By M. K. Kaya (vol. 1, no. 18 of the Turkey Analyst)
Faced with an increasingly intractable problem of PKK terrorism, coupled with increasing tensions in society between citizens of ethnic Turkish and Kurdish origin, the governing AKP appears to have moved to the right. Erdogan’s rhetoric has become increasingly nationalistic, aligning itself more with the military brass on issues concerning the PKK, the Kurdish question in general, and Iraq. This has led to some discontent among ethnic Kurdish forces within the AKP, which have been an important support base for the party. The split was most clearly visible in the resignation of the AKP’s deputy Chairman and prominent politician of Kurdish origin, Dengir Firat. This likely has important implications for the AKP’s electoral hopes in upcoming local elections, not least in the Southeast.
By Halil Magnus Karaveli (vol. 1, no. 17 of the Turkey Analyst)
Metin Heper is professor of politics at Bilkent University in Ankara, Turkey. Heper has recently published an account of how the Turkish state has treated the Kurdish question, “The State and Kurds in Turkey – The question of assimilation” (Palgrave Macmillan, 2007). Professor Heper shared his views on the Kurdish question, about its history and about what the future may hold, with the Turkey Analyst.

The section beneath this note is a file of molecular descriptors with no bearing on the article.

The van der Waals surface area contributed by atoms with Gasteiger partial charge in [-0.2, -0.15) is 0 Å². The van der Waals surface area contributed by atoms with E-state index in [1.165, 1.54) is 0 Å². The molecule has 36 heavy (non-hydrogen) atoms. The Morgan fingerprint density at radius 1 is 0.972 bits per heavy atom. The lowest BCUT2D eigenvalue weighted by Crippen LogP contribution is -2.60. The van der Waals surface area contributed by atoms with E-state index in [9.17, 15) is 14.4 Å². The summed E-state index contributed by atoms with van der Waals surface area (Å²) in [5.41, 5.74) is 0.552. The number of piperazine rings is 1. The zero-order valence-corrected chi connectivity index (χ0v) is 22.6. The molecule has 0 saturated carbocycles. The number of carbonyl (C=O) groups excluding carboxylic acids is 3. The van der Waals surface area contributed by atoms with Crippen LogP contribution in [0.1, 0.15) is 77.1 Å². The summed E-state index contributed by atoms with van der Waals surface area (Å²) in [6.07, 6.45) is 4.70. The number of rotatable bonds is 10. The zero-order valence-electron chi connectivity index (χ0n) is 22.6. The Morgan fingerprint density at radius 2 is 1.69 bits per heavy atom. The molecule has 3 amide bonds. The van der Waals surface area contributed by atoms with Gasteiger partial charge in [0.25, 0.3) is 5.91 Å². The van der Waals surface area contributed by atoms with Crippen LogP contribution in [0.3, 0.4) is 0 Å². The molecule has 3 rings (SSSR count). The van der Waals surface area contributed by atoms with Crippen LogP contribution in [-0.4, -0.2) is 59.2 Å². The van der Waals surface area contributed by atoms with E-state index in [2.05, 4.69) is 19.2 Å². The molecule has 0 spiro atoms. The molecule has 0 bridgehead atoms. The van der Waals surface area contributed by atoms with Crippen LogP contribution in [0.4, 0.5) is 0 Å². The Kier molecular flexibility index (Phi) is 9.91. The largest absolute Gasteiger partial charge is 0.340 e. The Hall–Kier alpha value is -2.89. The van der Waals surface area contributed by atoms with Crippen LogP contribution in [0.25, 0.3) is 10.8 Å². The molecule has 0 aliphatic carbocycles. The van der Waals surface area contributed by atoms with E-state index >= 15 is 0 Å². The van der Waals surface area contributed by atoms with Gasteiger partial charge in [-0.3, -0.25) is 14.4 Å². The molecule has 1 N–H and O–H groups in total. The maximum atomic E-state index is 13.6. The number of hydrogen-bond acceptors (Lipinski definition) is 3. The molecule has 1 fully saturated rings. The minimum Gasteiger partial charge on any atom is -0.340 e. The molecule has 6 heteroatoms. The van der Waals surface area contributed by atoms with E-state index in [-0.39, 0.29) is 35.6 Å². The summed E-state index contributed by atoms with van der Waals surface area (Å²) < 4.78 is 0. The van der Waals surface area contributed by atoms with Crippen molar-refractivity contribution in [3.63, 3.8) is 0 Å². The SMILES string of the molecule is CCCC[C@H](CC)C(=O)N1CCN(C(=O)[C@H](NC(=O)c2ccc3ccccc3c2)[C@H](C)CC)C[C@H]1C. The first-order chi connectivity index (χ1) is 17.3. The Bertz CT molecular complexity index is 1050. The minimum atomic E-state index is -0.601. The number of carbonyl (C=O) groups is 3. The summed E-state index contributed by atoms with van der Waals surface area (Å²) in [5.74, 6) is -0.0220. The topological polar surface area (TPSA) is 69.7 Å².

By M. K. Kaya (vol. 1, no. 17 of the Turkey Analyst)
Turkey’s election to the United Nations Security Council represents a significant achievement for Turkish diplomacy. The fact that more than a hundred and fifty countries cast their votes for Turkey is evidence that the more diversified, multi-dimensional foreign policy pursued by the governing Justice and Development party, AKP, is paying off. However, the Turkish success in the UN portends a development that could eventually result in Turkey becoming less Western-oriented in its foreign policy.
By Halil Magnus Karaveli (vol. 1, no. 16 of the Turkey Analyst)
The trial against the alleged “Ergenekon” conspiracy would seem to suggest that Turkey is about to settle accounts with its “deep state”, thus auguring a more liberal, more transparent state. However, the judicial procedure in the case so far has been marred by deficiencies and outright violations of human rights that undermine its legality. The Ergenekon trial is yet another chapter in what is a political battle.
The Turkey Analyst is a publication of the Central Asia-Caucasus Institute & Silk Road Studies Joint Center, designed to bring authoritative analysis and news on the rapidly developing domestic and foreign policy issues in Turkey. It includes topical analysis, as well as a summary of the Turkish media debate.